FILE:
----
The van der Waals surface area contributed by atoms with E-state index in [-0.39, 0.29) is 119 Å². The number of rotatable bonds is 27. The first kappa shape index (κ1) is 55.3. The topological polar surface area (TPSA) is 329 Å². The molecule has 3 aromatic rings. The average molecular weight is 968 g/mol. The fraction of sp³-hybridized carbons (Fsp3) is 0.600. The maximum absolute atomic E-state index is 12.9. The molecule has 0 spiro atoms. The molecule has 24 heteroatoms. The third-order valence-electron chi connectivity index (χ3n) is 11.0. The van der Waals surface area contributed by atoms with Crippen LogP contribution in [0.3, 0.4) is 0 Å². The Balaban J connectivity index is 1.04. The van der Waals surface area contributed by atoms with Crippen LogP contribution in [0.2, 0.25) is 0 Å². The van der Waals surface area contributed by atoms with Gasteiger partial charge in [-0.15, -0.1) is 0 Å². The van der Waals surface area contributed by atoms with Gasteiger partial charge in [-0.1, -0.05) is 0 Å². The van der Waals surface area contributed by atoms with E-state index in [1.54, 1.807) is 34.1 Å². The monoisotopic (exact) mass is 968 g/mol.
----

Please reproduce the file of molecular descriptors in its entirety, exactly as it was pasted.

The van der Waals surface area contributed by atoms with E-state index in [-0.39, 0.29) is 119 Å². The number of rotatable bonds is 27. The first kappa shape index (κ1) is 55.3. The topological polar surface area (TPSA) is 329 Å². The molecule has 3 aromatic rings. The average molecular weight is 968 g/mol. The fraction of sp³-hybridized carbons (Fsp3) is 0.600. The maximum absolute atomic E-state index is 12.9. The molecule has 0 spiro atoms. The molecule has 24 heteroatoms. The third-order valence-electron chi connectivity index (χ3n) is 11.0. The van der Waals surface area contributed by atoms with Crippen LogP contribution in [0.3, 0.4) is 0 Å². The Balaban J connectivity index is 1.04. The van der Waals surface area contributed by atoms with Crippen LogP contribution in [0.2, 0.25) is 0 Å². The van der Waals surface area contributed by atoms with Gasteiger partial charge in [-0.15, -0.1) is 0 Å². The van der Waals surface area contributed by atoms with Gasteiger partial charge in [-0.1, -0.05) is 0 Å². The van der Waals surface area contributed by atoms with E-state index in [1.54, 1.807) is 34.1 Å². The monoisotopic (exact) mass is 968 g/mol.